Closely related to Parkinson’s and Alzheimer’s dementia but pathologically different, Lewy body dementia is characterized by neurons that have been destroyed by miniscule clumps or “bodies” of destructive ubiquitin and alpha-synuclein proteins. Although physicians can analyze symptoms and examine results of laboratory tests to present a diagnosis of LBD, only an autopsy can provide definite evidence of this kind of dementia.
Who Gets LBD?
Doctors are not yet sure why some people develop LBD, although several risk factors are suspected of promoting its emergence. These include:
- Being at least 60 years old
- More males than females get LBD
- Having a close family member with LBD
Because this kind of dementia has little if nothing to do with reduced blood flow to the brain, the health of a person with LBD may not directly influence the growth of atypical protein clumps the way high cholesterol, hypertension and diabetes may promote the progression of Alzheimer’s and vascular dementias. The usual life expectancy of someone diagnosed with LBD is about six to seven years following that diagnose but this amount can be significantly less if that person’s health is suffering one or more disorders.
Similarities with Alzheimer’s Disease
Dementia with Lewy bodies results from the degradation of neurons that release acetylcholine, a neurotransmitter responsible for motor control, muscle contraction and brain cell communication. Cognitive impairment in both Alzheimer’s and Lewy body dementia is caused by substantially reduced levels of acetylcholine in the brain but LBD attacks much of the cortical area while Alzheimer’s plaques and tangles target the hippocampal regions where memory is processed.
Symptoms frequently overlap in the late stages of both diseases when most areas of the brain have experienced atrophy and massive cell death. Visual hallucinations, delusional thinking, severe memory and attention deficits and problems with fine motor tasks can affect people with Alzheimer’s or LBD. In addition, autopsies sometimes reveal the presence of both dementias in patients, with the neurofibrillary tangles found strictly in Alzheimer’s exacerbating the Lewy bodies clustering in cortical regions.
Lewy Body Dementia in Parkinson’s Disease
People suffering from Parkinson’s disease experience abnormal accumulations of the same proteins that distinguish LBD from other dementia types. Damage to inner brain structures called the substantia nigra produces the classic Parkinson’s symptoms of muscle tremors, stiffness, shuffling instead of walking and slowness of movement. Destruction of dopaminergic neurons within the substantia nigra also decreases dopamine levels, another important neurotransmitter involved in hundreds of physiological functions including motor ability, attention and learning.
Symptoms Specific to Lewy Body Dementia
LBD can cause dramatic fluctuations in cognitive abilities and range of motion. Someone with this type of dementia may seem fairly normal and alert one day but appear significantly impaired the next, with unpredictable behavioral changes triggered by schedule changes, environmental stress or physical injuries due to falling. Later stages of LBD produce hallucinations and delusions that often provoke agitation, irritability, and depression, making it difficult for both patient and caregiver to cope with the disease.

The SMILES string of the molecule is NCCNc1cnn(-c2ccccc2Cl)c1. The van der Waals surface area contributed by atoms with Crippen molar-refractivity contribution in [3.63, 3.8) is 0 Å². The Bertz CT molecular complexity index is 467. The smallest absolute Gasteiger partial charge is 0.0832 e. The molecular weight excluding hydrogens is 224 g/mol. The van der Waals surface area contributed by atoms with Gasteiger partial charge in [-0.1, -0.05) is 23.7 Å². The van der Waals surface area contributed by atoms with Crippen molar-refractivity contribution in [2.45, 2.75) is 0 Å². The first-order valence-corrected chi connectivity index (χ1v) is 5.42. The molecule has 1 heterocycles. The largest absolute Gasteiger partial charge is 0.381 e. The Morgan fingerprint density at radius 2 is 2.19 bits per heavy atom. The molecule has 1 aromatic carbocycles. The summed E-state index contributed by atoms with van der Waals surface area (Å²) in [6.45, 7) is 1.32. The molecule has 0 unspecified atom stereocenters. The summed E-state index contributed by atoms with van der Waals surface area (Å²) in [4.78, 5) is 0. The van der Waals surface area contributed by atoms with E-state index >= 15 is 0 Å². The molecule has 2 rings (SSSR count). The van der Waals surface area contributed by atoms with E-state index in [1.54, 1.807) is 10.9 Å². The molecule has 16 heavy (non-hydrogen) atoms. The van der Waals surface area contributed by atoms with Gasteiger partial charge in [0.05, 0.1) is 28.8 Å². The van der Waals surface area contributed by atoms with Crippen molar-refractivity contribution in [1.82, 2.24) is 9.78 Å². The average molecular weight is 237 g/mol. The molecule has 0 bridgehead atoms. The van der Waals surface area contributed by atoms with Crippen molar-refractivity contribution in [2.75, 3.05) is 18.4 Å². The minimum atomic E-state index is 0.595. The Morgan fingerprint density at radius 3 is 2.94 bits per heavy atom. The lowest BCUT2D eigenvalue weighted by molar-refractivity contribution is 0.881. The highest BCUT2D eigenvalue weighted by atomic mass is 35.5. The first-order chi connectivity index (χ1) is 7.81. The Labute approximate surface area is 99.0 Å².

Lewy Body Dementia Medication
Unfortunately, when someone with Parkinson’s has LBD, the medication used to treat motor impairment tends to aggravate psychotic symptoms. Alternately, the antipsychotic medication meant to reduce hallucinations and delusional thinking exacerbates the tremors and muscle rigidity associated with Parkinson’s.
A medication sometimes used for Alzheimer’s called donepezil seems to relieve LBD symptoms more than Alzheimer’s symptoms. A cholinesterase inhibitor, donepezil improves attention and memory as well as the overall ability to do some everyday tasks. Although it does not do anything to alleviate psychotic symptoms, it can give people with Lewy Body dementia the ability to process perceptual input more clearly.
Clonazepam, a muscle relaxant, anticonvulsant and anxiolytic medication, is often prescribed for rapid eye movement sleep disorder, a condition associated with LBD. During the rapid eye movement stage of sleep, people experience their most vivid dreaming but usually remain asleep, no matter how active the dreams are. People whose brains are clogged with LBDs cannot stay still while dreaming. Normal motor inhibition is severely lacking which causes them to twitch violently, throw themselves out of bed and suffer injury because of the disorder.
Tips to enhance the well-being of the caregiver include:
- Do not feel guilty if you need a break. Take advantage of respite care and reward yourself with enjoyable activities and reconnecting with friends and family.
- Depression is serious and debilitating. Do not hesitate to get professional help if you start feeling sad, angry or hopeless all the time
- Thoroughly educate yourself about dementia in order to understand what your loved one is experiencing
- Do not neglect your physical and mental health. Exercise regularly, eat health food and take the time to socialize
Numerous dementia resources and support services are available on the Internet to provide caregivers with valuable information concerning Lewy Body dementia treatment plans. Some of these include the Lewy Body Dementia Association, Alzheimer’s Association and the Family Caregiver Alliance.